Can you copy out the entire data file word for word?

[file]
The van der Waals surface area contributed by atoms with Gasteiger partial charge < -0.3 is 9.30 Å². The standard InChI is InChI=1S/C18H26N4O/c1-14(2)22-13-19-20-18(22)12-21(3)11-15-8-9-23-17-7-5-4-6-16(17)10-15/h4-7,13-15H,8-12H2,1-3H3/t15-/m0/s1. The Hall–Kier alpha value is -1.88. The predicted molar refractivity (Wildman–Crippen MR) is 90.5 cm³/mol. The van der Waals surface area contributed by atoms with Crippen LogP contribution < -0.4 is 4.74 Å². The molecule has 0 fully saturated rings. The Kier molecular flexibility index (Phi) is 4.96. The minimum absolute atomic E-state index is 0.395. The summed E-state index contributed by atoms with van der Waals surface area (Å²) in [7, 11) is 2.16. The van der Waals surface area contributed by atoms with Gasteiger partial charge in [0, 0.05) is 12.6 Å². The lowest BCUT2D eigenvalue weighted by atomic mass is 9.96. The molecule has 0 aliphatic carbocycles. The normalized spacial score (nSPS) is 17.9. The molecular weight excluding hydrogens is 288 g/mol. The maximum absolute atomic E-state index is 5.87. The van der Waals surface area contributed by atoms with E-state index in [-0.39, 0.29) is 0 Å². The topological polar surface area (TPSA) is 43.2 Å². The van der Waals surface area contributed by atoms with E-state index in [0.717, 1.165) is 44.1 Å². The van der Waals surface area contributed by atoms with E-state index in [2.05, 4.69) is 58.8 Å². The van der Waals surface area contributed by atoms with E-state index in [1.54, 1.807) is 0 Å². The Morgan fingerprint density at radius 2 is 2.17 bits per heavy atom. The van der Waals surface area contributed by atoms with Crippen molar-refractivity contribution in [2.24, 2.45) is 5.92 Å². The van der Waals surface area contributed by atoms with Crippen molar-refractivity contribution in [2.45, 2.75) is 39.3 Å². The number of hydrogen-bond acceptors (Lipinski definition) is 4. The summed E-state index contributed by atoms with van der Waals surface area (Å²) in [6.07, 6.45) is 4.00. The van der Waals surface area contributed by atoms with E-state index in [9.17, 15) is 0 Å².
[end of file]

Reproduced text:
The van der Waals surface area contributed by atoms with Gasteiger partial charge < -0.3 is 9.30 Å². The standard InChI is InChI=1S/C18H26N4O/c1-14(2)22-13-19-20-18(22)12-21(3)11-15-8-9-23-17-7-5-4-6-16(17)10-15/h4-7,13-15H,8-12H2,1-3H3/t15-/m0/s1. The Hall–Kier alpha value is -1.88. The predicted molar refractivity (Wildman–Crippen MR) is 90.5 cm³/mol. The van der Waals surface area contributed by atoms with Crippen LogP contribution < -0.4 is 4.74 Å². The molecule has 0 fully saturated rings. The Kier molecular flexibility index (Phi) is 4.96. The minimum absolute atomic E-state index is 0.395. The summed E-state index contributed by atoms with van der Waals surface area (Å²) in [7, 11) is 2.16. The van der Waals surface area contributed by atoms with Gasteiger partial charge in [0, 0.05) is 12.6 Å². The lowest BCUT2D eigenvalue weighted by atomic mass is 9.96. The molecule has 0 aliphatic carbocycles. The normalized spacial score (nSPS) is 17.9. The molecular weight excluding hydrogens is 288 g/mol. The maximum absolute atomic E-state index is 5.87. The van der Waals surface area contributed by atoms with E-state index in [-0.39, 0.29) is 0 Å². The topological polar surface area (TPSA) is 43.2 Å². The van der Waals surface area contributed by atoms with E-state index in [0.717, 1.165) is 44.1 Å². The van der Waals surface area contributed by atoms with E-state index in [2.05, 4.69) is 58.8 Å². The van der Waals surface area contributed by atoms with E-state index in [1.54, 1.807) is 0 Å². The Morgan fingerprint density at radius 2 is 2.17 bits per heavy atom. The van der Waals surface area contributed by atoms with Crippen molar-refractivity contribution in [2.24, 2.45) is 5.92 Å². The van der Waals surface area contributed by atoms with Crippen molar-refractivity contribution in [2.45, 2.75) is 39.3 Å². The number of hydrogen-bond acceptors (Lipinski definition) is 4. The summed E-state index contributed by atoms with van der Waals surface area (Å²) in [6.07, 6.45) is 4.00. The van der Waals surface area contributed by atoms with E-state index in [9.17, 15) is 0 Å².